WEST VALLEY CITY — The lines on the road can be hard to follow at night or when heavy rain starts to form puddles on the road, but now the Utah Department of Transportation thinks they may have found the solution in the form of glowing paint.
Jason Nance is the Chemistry Lab Supervisor at UDOT and is also a postgraduate student at the University of Utah. He said, "I've been able to come up with an alternative to road marking paint that can be seen during wet conditions at night."
It's called phosphorescent paint and it's essentially glow-in-the-dark paint that glows brighter than that of your average kids toy. The reason for that is it uses a different set of chemicals to make it glow.
"More specifically, it's a type of paint that is protected against the elements. Traditionally when regular paint is used, it degrades upon continual exposure to water," said Nance.
He came up with the idea as part of his thesis and decided to apply it to the real world through his job at UDOT, with the help of Taylor Sparks, an Associate Professor of Materials Science and Engineering at the University of Utah.
Nance said he wanted to make something better than what UDOT uses already.
Right now, they use a mixture of paint and glass beads, which reflect a vehicle's headlights, but UDOT says when water covers the beads they don't reflect the light, making them useless in wet conditions.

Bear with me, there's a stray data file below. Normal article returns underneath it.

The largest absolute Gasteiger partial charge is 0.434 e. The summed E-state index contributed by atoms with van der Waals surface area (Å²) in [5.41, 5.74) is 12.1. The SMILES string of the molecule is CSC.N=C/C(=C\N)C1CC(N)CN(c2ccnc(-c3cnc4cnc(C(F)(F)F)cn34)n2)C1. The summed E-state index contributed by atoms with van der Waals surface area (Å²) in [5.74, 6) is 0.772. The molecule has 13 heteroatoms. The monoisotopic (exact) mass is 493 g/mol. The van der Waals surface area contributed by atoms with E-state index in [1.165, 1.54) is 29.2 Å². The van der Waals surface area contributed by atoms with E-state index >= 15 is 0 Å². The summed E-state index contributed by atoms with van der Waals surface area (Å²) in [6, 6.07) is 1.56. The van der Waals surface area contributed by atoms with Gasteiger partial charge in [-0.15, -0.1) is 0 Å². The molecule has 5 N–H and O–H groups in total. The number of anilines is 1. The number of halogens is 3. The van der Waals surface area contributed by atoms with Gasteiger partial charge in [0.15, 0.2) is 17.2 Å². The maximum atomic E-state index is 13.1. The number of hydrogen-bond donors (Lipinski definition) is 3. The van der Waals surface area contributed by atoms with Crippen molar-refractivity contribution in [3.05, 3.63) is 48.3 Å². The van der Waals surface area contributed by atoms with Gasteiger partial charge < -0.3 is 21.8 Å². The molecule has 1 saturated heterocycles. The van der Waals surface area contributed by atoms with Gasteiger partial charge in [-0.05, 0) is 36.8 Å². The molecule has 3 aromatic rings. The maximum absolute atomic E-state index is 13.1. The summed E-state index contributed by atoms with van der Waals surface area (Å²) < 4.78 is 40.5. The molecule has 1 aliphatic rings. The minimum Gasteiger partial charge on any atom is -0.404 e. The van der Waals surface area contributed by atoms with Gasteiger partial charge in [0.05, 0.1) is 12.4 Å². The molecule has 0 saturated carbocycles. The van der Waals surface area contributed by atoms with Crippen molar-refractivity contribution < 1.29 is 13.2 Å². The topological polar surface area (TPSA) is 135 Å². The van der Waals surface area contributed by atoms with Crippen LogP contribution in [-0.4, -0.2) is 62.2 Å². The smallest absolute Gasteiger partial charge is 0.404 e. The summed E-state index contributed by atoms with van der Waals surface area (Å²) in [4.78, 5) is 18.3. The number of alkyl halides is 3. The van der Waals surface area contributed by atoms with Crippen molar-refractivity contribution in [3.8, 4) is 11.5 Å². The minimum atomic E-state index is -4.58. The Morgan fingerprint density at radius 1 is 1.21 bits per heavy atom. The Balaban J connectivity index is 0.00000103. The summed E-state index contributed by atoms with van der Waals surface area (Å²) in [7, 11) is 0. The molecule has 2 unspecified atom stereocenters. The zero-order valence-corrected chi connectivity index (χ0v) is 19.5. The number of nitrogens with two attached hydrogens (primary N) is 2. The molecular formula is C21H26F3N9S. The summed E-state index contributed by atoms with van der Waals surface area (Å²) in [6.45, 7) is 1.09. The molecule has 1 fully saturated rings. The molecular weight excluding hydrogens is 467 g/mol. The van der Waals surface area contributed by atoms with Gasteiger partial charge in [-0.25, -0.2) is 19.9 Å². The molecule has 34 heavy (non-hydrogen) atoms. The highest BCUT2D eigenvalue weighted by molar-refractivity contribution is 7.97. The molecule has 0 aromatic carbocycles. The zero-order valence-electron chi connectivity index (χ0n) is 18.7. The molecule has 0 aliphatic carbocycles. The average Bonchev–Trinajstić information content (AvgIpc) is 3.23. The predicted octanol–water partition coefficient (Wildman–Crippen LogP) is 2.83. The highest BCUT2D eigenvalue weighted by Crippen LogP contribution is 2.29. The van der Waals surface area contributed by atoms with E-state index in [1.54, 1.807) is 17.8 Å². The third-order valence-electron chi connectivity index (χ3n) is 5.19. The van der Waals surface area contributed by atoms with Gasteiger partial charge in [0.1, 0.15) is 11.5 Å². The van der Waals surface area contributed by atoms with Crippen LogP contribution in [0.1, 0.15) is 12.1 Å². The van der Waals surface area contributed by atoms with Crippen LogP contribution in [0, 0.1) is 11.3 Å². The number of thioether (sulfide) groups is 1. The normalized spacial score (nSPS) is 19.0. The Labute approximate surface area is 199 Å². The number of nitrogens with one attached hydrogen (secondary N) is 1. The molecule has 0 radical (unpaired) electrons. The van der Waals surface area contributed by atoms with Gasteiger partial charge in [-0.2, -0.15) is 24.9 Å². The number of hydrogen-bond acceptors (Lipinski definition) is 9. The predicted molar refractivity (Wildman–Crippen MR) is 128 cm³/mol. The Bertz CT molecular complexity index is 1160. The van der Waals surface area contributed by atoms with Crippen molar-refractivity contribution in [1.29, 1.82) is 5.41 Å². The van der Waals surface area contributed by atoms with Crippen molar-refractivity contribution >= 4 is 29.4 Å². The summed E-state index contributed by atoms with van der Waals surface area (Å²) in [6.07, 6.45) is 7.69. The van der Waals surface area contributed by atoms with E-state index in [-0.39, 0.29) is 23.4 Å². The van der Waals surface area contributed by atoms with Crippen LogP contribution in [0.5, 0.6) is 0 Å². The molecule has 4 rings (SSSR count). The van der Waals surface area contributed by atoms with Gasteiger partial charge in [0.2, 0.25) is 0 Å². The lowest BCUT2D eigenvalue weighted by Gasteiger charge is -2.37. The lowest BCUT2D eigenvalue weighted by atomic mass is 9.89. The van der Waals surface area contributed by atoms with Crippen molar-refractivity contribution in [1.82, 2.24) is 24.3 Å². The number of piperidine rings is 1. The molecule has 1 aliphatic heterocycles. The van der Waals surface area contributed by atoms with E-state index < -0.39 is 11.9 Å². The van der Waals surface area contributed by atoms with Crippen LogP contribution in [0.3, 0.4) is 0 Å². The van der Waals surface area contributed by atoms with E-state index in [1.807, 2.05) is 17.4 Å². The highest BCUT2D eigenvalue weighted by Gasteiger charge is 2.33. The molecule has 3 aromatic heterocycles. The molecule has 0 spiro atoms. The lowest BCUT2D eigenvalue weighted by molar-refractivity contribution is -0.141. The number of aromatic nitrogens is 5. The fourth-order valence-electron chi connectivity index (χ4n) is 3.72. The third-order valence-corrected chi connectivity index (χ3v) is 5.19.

Nance also says the glow-in-the-dark paint won't break down as quickly or get ripped from the road by snowplows either.
UDOT is still in the research stages of this project, but they say they already know what they need to figure out next.
"We're going to be looking at factors like, can we increase that glow, make it brighter? Can we make it last longer? Can we make it less susceptible to elements and can we do all of this at the lowest cost?," said Nance.
UDOT expects to start testing the glowing paint on roads in the next year or so. They'll also start off with quarter mile, half mile, and mile long sections on roads that aren't busy, so than can test it without making too big of an impact on drivers.
The glowing lines are charged by light sources like the sun or headlights from passing vehicles.
"At the end of the day, it’s got to be affordable and that’s one thing i think is very exciting with this technology is it seems to be one of the first, if not the first, cost-effective solution for glowing roads," said Nance.
If this proves to be successful, Nance says there's a chance it could be picked up by other transportation departments across the country.